Monday, May 18, 2009

Bone Settings in Blender

HooOoray! I was just watching one of AnimationMentor's Webinars awhile back and as I was watching through the whole process of setting up curves and reversals on a character, it slightly dawned on me the solution to my current character posing problem. Of which one of them were the inability to switch back and forth between IK and FK (given I have controllers as parents to my IK bones). Then I had this feeling I *must* and *should* find a way through this afterall, and so somehow I did (that must have taken me so many words to conclude my "hooray" word).

What I did was delete ALL of my controllers (Empties in this case) and deleted the IK constraints on the bones and did this nifty little trick of doing an "Auto IK" instead of doing all those tedious and restricting setups of adding constraints. So in this manner, I was able to switch back and forth from a simple IK to FK whenever I needed to in just a click of a mouse.

Another thing (yeah, prolonging does suck) I was able to discover was Blender's ability to visualize the path and the corresponding keyframes and frame numbers alongside the animation curve. This will indeed aid in the animation process, since you don't have to worry about guessing what curve have you made nor do you have to do the marking thing *on* the surface of your monitor (with special pens). I had to identify my in-betweens, set a keyframe for it, and tadaaa, I can clearly see where my bone is arcing and edit the motion as necessary without destroying or adding further in-betweens.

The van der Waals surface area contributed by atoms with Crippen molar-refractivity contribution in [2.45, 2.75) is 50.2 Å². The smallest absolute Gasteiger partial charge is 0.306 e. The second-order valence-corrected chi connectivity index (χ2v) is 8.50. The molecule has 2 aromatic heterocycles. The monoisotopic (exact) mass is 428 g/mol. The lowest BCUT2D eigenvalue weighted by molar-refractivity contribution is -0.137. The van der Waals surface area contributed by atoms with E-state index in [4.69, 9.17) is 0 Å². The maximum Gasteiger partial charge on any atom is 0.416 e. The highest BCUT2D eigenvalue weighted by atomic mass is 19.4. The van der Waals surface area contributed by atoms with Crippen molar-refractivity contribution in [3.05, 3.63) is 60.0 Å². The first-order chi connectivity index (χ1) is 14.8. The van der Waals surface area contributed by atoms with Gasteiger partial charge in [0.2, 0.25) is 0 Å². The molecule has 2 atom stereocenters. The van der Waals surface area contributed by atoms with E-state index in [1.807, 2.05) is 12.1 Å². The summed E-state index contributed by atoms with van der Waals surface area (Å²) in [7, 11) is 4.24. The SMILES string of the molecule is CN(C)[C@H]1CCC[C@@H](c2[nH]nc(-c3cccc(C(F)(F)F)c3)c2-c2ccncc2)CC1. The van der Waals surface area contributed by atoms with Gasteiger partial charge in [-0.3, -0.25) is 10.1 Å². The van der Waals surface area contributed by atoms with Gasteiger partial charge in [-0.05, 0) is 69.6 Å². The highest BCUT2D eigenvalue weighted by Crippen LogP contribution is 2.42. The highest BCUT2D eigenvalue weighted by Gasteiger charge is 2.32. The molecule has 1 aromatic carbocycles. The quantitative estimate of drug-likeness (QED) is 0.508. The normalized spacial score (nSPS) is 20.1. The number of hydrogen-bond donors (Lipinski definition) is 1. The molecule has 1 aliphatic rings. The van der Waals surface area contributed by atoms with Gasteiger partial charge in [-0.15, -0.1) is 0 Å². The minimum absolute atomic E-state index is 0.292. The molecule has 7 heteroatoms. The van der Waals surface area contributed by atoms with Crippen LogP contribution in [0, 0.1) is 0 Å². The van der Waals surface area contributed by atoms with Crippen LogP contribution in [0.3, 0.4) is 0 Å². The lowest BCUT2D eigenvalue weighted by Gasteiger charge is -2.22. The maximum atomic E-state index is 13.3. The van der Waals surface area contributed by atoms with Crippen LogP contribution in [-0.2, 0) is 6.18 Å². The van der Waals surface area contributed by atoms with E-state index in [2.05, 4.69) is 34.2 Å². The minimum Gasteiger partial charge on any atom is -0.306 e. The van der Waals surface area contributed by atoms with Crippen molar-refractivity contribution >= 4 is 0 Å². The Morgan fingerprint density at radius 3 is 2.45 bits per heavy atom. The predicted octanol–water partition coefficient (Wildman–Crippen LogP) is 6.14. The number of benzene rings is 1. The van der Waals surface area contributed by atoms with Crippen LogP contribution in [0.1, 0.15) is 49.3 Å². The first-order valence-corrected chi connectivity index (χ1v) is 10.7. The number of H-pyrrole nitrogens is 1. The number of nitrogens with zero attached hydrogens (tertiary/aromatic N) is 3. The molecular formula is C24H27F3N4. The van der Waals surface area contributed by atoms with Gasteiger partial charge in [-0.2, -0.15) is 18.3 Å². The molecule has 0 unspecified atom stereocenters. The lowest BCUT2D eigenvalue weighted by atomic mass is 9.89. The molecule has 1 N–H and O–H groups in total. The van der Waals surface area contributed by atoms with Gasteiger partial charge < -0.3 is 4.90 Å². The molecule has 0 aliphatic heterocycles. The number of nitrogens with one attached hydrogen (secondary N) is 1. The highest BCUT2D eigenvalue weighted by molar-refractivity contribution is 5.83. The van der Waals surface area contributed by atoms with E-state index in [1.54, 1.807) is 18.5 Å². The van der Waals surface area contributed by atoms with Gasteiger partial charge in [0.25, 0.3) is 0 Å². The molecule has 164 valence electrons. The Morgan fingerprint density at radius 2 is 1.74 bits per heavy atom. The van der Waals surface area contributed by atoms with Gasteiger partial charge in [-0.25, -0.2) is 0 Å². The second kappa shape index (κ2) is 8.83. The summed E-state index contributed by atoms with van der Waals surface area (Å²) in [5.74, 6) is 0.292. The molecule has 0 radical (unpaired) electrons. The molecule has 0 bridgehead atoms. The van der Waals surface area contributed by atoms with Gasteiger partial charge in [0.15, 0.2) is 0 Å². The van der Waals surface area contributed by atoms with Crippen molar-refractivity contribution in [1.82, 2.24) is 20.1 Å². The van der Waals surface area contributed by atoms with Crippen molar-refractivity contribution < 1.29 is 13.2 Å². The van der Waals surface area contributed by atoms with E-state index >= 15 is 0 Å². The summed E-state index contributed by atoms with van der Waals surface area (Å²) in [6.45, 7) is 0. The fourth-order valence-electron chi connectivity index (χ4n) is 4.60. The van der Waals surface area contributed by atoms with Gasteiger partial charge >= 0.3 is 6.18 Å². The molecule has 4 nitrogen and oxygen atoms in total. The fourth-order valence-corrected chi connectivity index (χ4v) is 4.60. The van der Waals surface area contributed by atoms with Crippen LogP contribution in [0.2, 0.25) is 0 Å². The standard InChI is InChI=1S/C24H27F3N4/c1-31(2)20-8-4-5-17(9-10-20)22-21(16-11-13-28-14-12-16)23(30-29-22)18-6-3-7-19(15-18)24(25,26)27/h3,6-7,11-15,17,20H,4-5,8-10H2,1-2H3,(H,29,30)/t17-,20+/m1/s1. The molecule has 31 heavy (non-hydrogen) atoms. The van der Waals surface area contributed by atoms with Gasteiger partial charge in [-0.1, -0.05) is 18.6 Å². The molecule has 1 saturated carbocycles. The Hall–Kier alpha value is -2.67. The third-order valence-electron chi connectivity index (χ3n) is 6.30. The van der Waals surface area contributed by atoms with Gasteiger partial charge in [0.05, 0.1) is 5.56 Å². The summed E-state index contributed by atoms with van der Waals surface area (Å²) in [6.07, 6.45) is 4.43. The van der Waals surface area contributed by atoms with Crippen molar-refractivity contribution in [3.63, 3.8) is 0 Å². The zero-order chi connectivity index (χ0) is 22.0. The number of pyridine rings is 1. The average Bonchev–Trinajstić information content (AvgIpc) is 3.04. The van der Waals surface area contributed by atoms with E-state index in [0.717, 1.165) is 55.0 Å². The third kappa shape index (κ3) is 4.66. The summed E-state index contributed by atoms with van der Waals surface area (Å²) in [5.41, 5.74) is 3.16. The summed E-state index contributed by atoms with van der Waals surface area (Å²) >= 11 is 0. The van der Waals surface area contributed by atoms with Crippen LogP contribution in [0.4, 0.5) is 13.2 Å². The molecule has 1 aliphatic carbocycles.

And lastly, which is one of the most important discoveries of my day was the Onion Skinning feature of Blender's Armature, which they call "Ghosts" inside Blender. This is a very popular technique (especially in 2d animation) of visualizing the previous movements and sets of keys you have done with reference to the current frame and state you are in. This way, you would have a good trace of what has transpired within that span of time (or frames) and pinpoint somehow which went wrong or which ones needed correction before proceeding further.

So that's it. I hope you learned something from my endless rambling as much as I did. ^_^

See ya!

1 comment:

Alternicity said...

Thanks, I had no idea Blender did onion skinning. :)